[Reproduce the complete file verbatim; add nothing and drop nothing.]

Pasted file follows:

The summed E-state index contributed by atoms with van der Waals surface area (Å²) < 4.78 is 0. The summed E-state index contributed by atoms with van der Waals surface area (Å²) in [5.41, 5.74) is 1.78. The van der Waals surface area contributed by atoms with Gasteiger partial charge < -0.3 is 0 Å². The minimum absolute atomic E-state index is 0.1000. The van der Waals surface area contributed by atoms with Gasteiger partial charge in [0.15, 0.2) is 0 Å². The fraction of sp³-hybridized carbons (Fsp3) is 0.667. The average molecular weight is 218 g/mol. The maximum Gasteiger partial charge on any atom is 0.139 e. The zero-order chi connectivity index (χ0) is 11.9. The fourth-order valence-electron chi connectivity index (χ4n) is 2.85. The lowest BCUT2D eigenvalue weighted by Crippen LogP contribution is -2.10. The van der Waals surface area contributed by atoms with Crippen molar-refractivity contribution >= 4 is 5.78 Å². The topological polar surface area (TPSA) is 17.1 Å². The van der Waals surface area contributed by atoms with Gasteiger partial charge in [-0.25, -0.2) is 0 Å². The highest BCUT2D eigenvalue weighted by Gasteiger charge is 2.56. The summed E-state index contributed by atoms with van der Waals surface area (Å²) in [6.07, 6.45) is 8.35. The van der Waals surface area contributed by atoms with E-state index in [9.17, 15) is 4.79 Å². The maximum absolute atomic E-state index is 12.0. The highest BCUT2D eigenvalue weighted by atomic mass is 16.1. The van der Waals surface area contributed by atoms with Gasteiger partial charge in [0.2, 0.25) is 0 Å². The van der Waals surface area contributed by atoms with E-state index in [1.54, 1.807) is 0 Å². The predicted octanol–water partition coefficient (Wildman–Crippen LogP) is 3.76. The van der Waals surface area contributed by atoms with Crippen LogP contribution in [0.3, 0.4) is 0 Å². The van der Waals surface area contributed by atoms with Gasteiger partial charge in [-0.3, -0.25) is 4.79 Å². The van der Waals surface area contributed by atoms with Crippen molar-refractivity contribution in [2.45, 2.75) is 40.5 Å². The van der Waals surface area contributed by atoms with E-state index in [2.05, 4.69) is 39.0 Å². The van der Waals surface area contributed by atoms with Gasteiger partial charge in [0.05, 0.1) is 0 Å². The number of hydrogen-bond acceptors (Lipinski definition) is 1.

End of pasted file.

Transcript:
The summed E-state index contributed by atoms with van der Waals surface area (Å²) < 4.78 is 0. The summed E-state index contributed by atoms with van der Waals surface area (Å²) in [5.41, 5.74) is 1.78. The van der Waals surface area contributed by atoms with Gasteiger partial charge < -0.3 is 0 Å². The minimum absolute atomic E-state index is 0.1000. The van der Waals surface area contributed by atoms with Gasteiger partial charge in [0.15, 0.2) is 0 Å². The fraction of sp³-hybridized carbons (Fsp3) is 0.667. The average molecular weight is 218 g/mol. The maximum Gasteiger partial charge on any atom is 0.139 e. The zero-order chi connectivity index (χ0) is 11.9. The fourth-order valence-electron chi connectivity index (χ4n) is 2.85. The lowest BCUT2D eigenvalue weighted by Crippen LogP contribution is -2.10. The van der Waals surface area contributed by atoms with Crippen molar-refractivity contribution >= 4 is 5.78 Å². The topological polar surface area (TPSA) is 17.1 Å². The van der Waals surface area contributed by atoms with Gasteiger partial charge in [-0.25, -0.2) is 0 Å². The highest BCUT2D eigenvalue weighted by Gasteiger charge is 2.56. The summed E-state index contributed by atoms with van der Waals surface area (Å²) in [6.07, 6.45) is 8.35. The van der Waals surface area contributed by atoms with E-state index in [9.17, 15) is 4.79 Å². The maximum absolute atomic E-state index is 12.0. The highest BCUT2D eigenvalue weighted by atomic mass is 16.1. The van der Waals surface area contributed by atoms with Gasteiger partial charge in [0.2, 0.25) is 0 Å². The van der Waals surface area contributed by atoms with E-state index in [1.54, 1.807) is 0 Å². The predicted octanol–water partition coefficient (Wildman–Crippen LogP) is 3.76. The van der Waals surface area contributed by atoms with Crippen LogP contribution in [0.3, 0.4) is 0 Å². The van der Waals surface area contributed by atoms with Gasteiger partial charge in [-0.3, -0.25) is 4.79 Å². The van der Waals surface area contributed by atoms with Crippen molar-refractivity contribution in [2.45, 2.75) is 40.5 Å². The van der Waals surface area contributed by atoms with E-state index in [2.05, 4.69) is 39.0 Å². The van der Waals surface area contributed by atoms with Gasteiger partial charge in [0.05, 0.1) is 0 Å². The number of hydrogen-bond acceptors (Lipinski definition) is 1.